Last summer, during routine meetings held by the Ross BBA Program Office and other units around the school, a common problem was identified over and over again. There had to be a better way to keep track of student attendance at events sponsored by Ross in such a way that also allowed for the meaningful collection of data and statistics.
Paul Kirsch, Managing Director of the Ross BBA Program, volunteered to start asking questions and attempt to identify a potential solution.
“For years, the way we’ve figured out what students were at which events was basically a paper sign-in sheet,” Kirsch said. “But, sign-in sheets get lost, they get passed around and left behind, students may not sign-in, they may sign-in for others who aren’t actually there, and so it wasn’t the most beneficial or efficient use of everyone’s time or attention.”
Kirsch reasoned that an electronic means of attendance taking must be available, so reached out to Computing Services for input. Geordie Calhoun, a member of the Ross Helpdesk team, volunteered to look for potential solutions.
They determined that the easiest way would probably be to scan something like a barcode when the students walk in.
“We identified a few different kinds of scanners,” Calhoun said. “Right now we’re using a device from Wasp, [a barcode technology company], but there are many others out there. We may try a Bluetooth device soon that would route everything into an iPad the person would carry, but for now this works pretty well.”
Once a barcode scanner was obtained, all that was needed was something to actually scan.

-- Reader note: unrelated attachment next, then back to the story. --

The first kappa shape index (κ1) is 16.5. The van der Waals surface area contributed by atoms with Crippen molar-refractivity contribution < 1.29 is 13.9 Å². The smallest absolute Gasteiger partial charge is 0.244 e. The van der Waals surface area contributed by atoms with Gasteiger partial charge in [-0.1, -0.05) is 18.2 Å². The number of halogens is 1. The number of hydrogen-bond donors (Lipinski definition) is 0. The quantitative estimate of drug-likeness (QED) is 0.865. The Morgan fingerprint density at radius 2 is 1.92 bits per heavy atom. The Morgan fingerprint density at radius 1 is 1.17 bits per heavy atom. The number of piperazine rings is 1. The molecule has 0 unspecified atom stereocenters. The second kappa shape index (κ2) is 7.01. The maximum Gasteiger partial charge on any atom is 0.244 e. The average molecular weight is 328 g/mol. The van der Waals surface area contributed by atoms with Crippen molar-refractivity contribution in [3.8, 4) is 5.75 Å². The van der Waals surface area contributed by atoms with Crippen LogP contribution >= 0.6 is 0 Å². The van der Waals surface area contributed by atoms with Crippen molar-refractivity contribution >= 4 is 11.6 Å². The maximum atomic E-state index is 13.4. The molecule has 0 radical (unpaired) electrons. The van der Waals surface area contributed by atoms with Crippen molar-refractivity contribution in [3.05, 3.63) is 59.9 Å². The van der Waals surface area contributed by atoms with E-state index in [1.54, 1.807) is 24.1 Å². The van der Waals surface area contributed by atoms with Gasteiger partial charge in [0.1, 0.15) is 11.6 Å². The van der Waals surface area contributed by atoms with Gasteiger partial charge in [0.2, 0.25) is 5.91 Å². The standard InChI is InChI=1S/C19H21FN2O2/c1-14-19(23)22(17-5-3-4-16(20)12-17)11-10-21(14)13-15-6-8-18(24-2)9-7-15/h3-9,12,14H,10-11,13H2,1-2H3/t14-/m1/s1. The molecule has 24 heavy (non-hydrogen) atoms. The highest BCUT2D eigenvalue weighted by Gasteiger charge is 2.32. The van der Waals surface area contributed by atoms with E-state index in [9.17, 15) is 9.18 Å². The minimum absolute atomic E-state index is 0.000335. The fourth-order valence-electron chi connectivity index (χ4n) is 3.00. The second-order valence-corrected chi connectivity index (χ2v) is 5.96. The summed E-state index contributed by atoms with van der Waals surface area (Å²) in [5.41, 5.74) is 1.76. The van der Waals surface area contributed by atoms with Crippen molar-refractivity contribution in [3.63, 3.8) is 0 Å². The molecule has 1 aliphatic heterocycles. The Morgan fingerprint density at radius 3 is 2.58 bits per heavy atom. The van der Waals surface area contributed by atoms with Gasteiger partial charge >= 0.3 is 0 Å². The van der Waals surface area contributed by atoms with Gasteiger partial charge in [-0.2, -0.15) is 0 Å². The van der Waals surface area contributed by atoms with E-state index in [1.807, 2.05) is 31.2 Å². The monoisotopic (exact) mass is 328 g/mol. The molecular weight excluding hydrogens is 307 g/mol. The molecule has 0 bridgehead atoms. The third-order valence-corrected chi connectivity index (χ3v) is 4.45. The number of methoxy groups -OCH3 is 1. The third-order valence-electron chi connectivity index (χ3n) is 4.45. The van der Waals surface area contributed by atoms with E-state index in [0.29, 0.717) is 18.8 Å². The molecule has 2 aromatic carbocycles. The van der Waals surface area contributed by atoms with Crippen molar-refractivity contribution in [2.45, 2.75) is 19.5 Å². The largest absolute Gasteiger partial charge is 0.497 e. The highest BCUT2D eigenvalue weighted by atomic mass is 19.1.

“We chose the M Card, since as freshman everyone is issued one and it’s required to carry. We figured it was the one ubiquitous piece of data we could use that everyone would have on them,” Kirsch said.
Paul Townsend, an Application Programmer in Computing Services, developed the database that keeps track of the data being scanned.
“Every M Card has a barcode,” Townsend explained. “So someone like a student volunteer could easily stand at the entrance and scan the cards as people enter. Then, the codes would get checked against a database and translated it into a unique identifier, so we can log it.”
Since the “log” of names exists as a database, the possibility exists to pull more specific data. For example, Kirsch said they may be able to query a student and see how many events he or she has attended.
“If we find out that there are students who aren’t going to anything, it gives us an opportunity to flag and figure out what’s happening and why they aren’t taking advantage of it,” Kirsch said. “Maybe they just don’t know [about it].”
The data has the potential to be not just logistically beneficial, but functionally as well. Services around the school could tell if a student attended a particular workshop and then expand on the knowledge presented later, in one-on-one situations.
“Career Services may have a very strong interest in knowing if a particular student showed up for a resume workshop,” Kirsch said. “It’s helpful for them to have that information when meeting with students during advising sessions. Without this scanning technology, the academic advisors would have to sift through [potentially inaccurate] paper records to see who’s attended what, something that might take the whole appointment just to find out.”
Both Townsend and Kirsch caution that the electronic sign-in process is still a pilot program, with a few lingering kinks that need to be worked out.
“At this point, it’s simply to replace the old paper sign-in process,” Townsend said. “And even after we open it up for the entire school, the more advanced functionality will still need to be developed.”
Kirsch expects that once this service is ready, the school may have six or more devices that departments could check out from Computing Services as an equipment loan. Both Kirsch and Townsend said they expect this technology to officially roll out sometime during the first part of 2013.